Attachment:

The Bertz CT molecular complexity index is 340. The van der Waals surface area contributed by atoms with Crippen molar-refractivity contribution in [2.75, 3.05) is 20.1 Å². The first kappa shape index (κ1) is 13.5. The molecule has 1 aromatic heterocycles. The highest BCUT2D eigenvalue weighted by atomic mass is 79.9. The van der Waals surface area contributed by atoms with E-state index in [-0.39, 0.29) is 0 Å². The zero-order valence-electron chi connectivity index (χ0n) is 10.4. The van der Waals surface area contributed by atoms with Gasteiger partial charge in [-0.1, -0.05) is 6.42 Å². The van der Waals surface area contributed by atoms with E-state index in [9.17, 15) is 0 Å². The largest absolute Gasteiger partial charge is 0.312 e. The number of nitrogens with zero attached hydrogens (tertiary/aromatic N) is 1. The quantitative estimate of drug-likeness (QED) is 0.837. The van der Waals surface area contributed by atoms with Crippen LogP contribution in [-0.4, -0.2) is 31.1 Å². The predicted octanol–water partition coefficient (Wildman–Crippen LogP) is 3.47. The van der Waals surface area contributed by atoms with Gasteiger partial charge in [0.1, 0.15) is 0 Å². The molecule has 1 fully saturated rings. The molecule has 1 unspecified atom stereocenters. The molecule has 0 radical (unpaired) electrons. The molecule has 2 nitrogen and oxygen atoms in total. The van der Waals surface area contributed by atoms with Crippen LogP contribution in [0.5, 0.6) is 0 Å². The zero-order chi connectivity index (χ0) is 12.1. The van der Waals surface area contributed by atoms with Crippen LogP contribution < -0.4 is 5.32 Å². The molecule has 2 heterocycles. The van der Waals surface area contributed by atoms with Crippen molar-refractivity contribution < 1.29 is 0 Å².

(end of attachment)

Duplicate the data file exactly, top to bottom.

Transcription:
The Bertz CT molecular complexity index is 340. The van der Waals surface area contributed by atoms with Crippen molar-refractivity contribution in [2.75, 3.05) is 20.1 Å². The first kappa shape index (κ1) is 13.5. The molecule has 1 aromatic heterocycles. The highest BCUT2D eigenvalue weighted by atomic mass is 79.9. The van der Waals surface area contributed by atoms with E-state index in [-0.39, 0.29) is 0 Å². The zero-order valence-electron chi connectivity index (χ0n) is 10.4. The van der Waals surface area contributed by atoms with Gasteiger partial charge in [-0.1, -0.05) is 6.42 Å². The van der Waals surface area contributed by atoms with E-state index in [9.17, 15) is 0 Å². The largest absolute Gasteiger partial charge is 0.312 e. The number of nitrogens with zero attached hydrogens (tertiary/aromatic N) is 1. The quantitative estimate of drug-likeness (QED) is 0.837. The van der Waals surface area contributed by atoms with Crippen LogP contribution in [-0.4, -0.2) is 31.1 Å². The predicted octanol–water partition coefficient (Wildman–Crippen LogP) is 3.47. The van der Waals surface area contributed by atoms with Gasteiger partial charge in [0.1, 0.15) is 0 Å². The molecule has 1 fully saturated rings. The molecule has 1 unspecified atom stereocenters. The molecule has 0 radical (unpaired) electrons. The molecule has 2 nitrogen and oxygen atoms in total. The van der Waals surface area contributed by atoms with Crippen LogP contribution in [0.5, 0.6) is 0 Å². The zero-order chi connectivity index (χ0) is 12.1. The van der Waals surface area contributed by atoms with Crippen LogP contribution < -0.4 is 5.32 Å². The molecule has 2 heterocycles. The van der Waals surface area contributed by atoms with Crippen molar-refractivity contribution < 1.29 is 0 Å².